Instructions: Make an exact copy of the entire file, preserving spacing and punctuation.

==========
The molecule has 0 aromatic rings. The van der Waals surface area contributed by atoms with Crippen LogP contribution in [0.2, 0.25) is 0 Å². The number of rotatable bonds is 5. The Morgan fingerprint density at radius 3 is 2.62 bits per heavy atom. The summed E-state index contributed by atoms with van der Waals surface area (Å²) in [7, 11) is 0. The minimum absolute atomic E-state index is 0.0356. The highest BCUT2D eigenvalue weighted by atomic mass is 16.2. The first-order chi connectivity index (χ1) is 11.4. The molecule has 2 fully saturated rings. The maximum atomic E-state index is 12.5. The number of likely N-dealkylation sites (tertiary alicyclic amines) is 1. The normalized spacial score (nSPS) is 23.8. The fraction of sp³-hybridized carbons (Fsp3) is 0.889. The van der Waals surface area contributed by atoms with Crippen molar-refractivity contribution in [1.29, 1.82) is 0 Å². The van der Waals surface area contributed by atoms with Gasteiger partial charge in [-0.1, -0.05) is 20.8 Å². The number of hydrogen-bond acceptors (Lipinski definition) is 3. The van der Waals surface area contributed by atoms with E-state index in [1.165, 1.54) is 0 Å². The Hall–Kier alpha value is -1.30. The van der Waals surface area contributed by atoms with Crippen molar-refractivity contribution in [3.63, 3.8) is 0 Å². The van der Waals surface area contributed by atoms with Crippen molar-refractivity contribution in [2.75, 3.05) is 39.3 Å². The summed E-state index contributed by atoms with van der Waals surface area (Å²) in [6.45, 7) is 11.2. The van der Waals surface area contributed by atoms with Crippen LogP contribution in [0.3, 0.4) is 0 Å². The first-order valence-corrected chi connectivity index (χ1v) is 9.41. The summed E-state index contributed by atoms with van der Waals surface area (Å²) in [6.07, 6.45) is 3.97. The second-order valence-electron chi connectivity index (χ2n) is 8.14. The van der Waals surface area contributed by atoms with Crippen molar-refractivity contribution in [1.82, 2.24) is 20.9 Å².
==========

The molecule has 0 aromatic rings. The van der Waals surface area contributed by atoms with Crippen LogP contribution in [0.2, 0.25) is 0 Å². The number of rotatable bonds is 5. The Morgan fingerprint density at radius 3 is 2.62 bits per heavy atom. The summed E-state index contributed by atoms with van der Waals surface area (Å²) in [7, 11) is 0. The minimum absolute atomic E-state index is 0.0356. The highest BCUT2D eigenvalue weighted by atomic mass is 16.2. The first-order chi connectivity index (χ1) is 11.4. The molecule has 2 fully saturated rings. The maximum atomic E-state index is 12.5. The number of likely N-dealkylation sites (tertiary alicyclic amines) is 1. The normalized spacial score (nSPS) is 23.8. The fraction of sp³-hybridized carbons (Fsp3) is 0.889. The van der Waals surface area contributed by atoms with Crippen molar-refractivity contribution in [1.29, 1.82) is 0 Å². The van der Waals surface area contributed by atoms with Gasteiger partial charge in [-0.1, -0.05) is 20.8 Å². The number of hydrogen-bond acceptors (Lipinski definition) is 3. The van der Waals surface area contributed by atoms with E-state index in [1.165, 1.54) is 0 Å². The Hall–Kier alpha value is -1.30. The van der Waals surface area contributed by atoms with Crippen molar-refractivity contribution in [3.63, 3.8) is 0 Å². The van der Waals surface area contributed by atoms with Crippen molar-refractivity contribution in [2.75, 3.05) is 39.3 Å². The summed E-state index contributed by atoms with van der Waals surface area (Å²) in [6.45, 7) is 11.2. The van der Waals surface area contributed by atoms with Crippen LogP contribution in [0.3, 0.4) is 0 Å². The first-order valence-corrected chi connectivity index (χ1v) is 9.41. The summed E-state index contributed by atoms with van der Waals surface area (Å²) in [6.07, 6.45) is 3.97. The second-order valence-electron chi connectivity index (χ2n) is 8.14. The van der Waals surface area contributed by atoms with Crippen molar-refractivity contribution in [1.82, 2.24) is 20.9 Å².